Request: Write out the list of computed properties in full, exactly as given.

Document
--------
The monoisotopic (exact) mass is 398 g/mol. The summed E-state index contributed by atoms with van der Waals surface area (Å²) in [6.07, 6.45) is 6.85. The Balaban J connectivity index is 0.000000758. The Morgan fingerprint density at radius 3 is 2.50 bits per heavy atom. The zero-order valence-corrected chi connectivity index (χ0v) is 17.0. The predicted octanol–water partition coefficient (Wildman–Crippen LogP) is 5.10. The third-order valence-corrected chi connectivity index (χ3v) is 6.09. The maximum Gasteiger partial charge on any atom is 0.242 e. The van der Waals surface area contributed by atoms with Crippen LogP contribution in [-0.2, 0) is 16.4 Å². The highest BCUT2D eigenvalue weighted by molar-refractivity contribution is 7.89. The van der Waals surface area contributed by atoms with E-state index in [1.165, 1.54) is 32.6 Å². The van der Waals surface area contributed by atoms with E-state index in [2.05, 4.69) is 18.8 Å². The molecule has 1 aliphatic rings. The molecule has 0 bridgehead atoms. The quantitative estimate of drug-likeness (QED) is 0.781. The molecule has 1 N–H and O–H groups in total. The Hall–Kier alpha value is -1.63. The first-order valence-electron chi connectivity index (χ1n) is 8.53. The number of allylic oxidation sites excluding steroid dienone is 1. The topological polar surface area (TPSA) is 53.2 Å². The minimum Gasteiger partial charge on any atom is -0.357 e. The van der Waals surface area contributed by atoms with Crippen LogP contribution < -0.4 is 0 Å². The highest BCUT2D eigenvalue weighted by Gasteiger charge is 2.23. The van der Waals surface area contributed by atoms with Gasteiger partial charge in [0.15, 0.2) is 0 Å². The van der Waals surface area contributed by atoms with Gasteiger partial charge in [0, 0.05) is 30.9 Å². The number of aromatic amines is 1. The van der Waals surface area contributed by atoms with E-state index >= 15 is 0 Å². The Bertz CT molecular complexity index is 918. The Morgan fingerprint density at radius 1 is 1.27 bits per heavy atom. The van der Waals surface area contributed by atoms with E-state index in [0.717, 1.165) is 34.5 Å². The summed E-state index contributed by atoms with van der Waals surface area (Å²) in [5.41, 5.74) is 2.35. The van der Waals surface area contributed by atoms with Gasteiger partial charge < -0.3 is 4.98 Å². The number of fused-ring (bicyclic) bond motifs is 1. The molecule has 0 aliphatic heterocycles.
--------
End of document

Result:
The monoisotopic (exact) mass is 398 g/mol. The summed E-state index contributed by atoms with van der Waals surface area (Å²) in [6.07, 6.45) is 6.85. The Balaban J connectivity index is 0.000000758. The Morgan fingerprint density at radius 3 is 2.50 bits per heavy atom. The zero-order valence-corrected chi connectivity index (χ0v) is 17.0. The predicted octanol–water partition coefficient (Wildman–Crippen LogP) is 5.10. The third-order valence-corrected chi connectivity index (χ3v) is 6.09. The maximum Gasteiger partial charge on any atom is 0.242 e. The van der Waals surface area contributed by atoms with Crippen LogP contribution in [-0.2, 0) is 16.4 Å². The highest BCUT2D eigenvalue weighted by molar-refractivity contribution is 7.89. The van der Waals surface area contributed by atoms with E-state index in [1.165, 1.54) is 32.6 Å². The van der Waals surface area contributed by atoms with E-state index in [2.05, 4.69) is 18.8 Å². The molecule has 1 aliphatic rings. The molecule has 0 bridgehead atoms. The quantitative estimate of drug-likeness (QED) is 0.781. The molecule has 1 N–H and O–H groups in total. The Hall–Kier alpha value is -1.63. The first-order valence-electron chi connectivity index (χ1n) is 8.53. The number of allylic oxidation sites excluding steroid dienone is 1. The topological polar surface area (TPSA) is 53.2 Å². The minimum Gasteiger partial charge on any atom is -0.357 e. The van der Waals surface area contributed by atoms with Crippen LogP contribution < -0.4 is 0 Å². The highest BCUT2D eigenvalue weighted by Gasteiger charge is 2.23. The van der Waals surface area contributed by atoms with Gasteiger partial charge in [0.15, 0.2) is 0 Å². The van der Waals surface area contributed by atoms with Gasteiger partial charge in [0, 0.05) is 30.9 Å². The number of aromatic amines is 1. The van der Waals surface area contributed by atoms with E-state index >= 15 is 0 Å². The Bertz CT molecular complexity index is 918. The Morgan fingerprint density at radius 1 is 1.27 bits per heavy atom. The van der Waals surface area contributed by atoms with E-state index in [0.717, 1.165) is 34.5 Å². The summed E-state index contributed by atoms with van der Waals surface area (Å²) in [5.41, 5.74) is 2.35. The van der Waals surface area contributed by atoms with Gasteiger partial charge < -0.3 is 4.98 Å². The number of fused-ring (bicyclic) bond motifs is 1. The molecule has 0 aliphatic heterocycles.